The blog post “Why it makes sense to bike without a helmet” is giving me a headache. It is wrong, wrong, wrong, yet it’s surprisingly difficult to point out exactly why. The author argues that “if we start looking into the research, there’s a strong argument to be made that wearing a bike helmet may actually increase your risk of injury, and increase the risk of injury of all the cyclists around you.”
The author essentially argues that by sacrificing some personal safety now, he can improve the safety of everyone in the future. That is a laudable attitude. But is he actually doing that? I am becoming more and more interested in cycling safety as I am turning greener and greener. Thus, this needs to be analyzed out. A faulty argument in favor of a good cause is not acceptable.
The author cites an impressive number of statistics, but the arguments seem to be quite simply invalid. Correlation and causality have been confused, and so on. Multiple errors. It would be easy to shrug it off, but the post has been shared and discussed widely.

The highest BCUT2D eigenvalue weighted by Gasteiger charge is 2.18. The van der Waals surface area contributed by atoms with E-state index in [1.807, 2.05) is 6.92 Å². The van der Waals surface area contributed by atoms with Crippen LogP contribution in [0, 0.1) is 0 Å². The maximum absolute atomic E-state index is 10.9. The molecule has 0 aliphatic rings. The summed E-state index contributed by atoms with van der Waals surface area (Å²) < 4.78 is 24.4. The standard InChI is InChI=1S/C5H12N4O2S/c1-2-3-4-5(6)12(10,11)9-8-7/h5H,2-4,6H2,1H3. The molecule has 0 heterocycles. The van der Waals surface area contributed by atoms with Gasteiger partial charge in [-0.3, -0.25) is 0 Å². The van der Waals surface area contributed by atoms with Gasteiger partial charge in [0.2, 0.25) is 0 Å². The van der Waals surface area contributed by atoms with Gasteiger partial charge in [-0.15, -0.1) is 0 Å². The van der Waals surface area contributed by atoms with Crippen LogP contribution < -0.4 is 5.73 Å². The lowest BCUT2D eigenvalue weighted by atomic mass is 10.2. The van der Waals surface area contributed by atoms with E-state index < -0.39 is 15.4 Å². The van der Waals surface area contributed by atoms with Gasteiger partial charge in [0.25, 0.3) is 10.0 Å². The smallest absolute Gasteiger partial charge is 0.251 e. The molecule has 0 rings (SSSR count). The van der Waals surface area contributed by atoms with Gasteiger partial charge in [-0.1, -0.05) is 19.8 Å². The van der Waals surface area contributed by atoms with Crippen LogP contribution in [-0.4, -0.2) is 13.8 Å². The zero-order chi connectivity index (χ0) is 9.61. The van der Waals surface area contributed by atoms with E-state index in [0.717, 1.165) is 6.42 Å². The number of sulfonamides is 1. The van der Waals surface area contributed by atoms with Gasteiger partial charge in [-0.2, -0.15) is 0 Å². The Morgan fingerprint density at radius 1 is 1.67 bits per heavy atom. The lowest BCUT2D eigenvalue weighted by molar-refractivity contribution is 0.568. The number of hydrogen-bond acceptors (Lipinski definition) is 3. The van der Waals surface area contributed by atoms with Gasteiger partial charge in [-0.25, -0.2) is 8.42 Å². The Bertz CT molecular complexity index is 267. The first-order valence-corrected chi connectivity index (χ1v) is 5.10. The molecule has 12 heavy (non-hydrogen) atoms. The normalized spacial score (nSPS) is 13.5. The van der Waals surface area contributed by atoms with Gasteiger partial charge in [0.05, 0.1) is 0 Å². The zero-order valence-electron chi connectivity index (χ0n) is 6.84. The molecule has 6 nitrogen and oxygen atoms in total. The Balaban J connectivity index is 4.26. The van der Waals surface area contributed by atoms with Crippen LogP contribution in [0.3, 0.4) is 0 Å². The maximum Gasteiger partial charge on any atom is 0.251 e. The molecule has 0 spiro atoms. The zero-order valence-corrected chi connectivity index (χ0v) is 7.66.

Also… it’s way too lazy to just sit on the sidelines and criticize. The author bravely went out on a limb and said something controversial, even though it seems he’s completely wrong. So, here’s a counterquestion that respects that bravery: are there any conditions under which he would in fact be correct?
The logical chain
Here’s my reconstruction of the main logic of the blog. These are not the exact claims of the author, but something that can be inferred from the text. The mathematical additions are mine.
1. Helmets decrease the risk of serious injury, if a cyclist has an accident. This is a Bayesian variable: p(S|A). p(S|A) is smaller if one wears a helmet. The probability of severe injury is then p(S)=p(S|A)*p(A)
2. Currently, the probability p(A) of being in an accident is relatively high when cycling. For someone who cycles a lot, it is probably in the range of 1% per year (my estimate).
3. If cities were optimized for biking, the probability of an accident p(A) would be much lower than it is now. Biking might not be any more dangerous than driving a car or walking. At that point, it would be irrelevant whether or not one wore a helmet.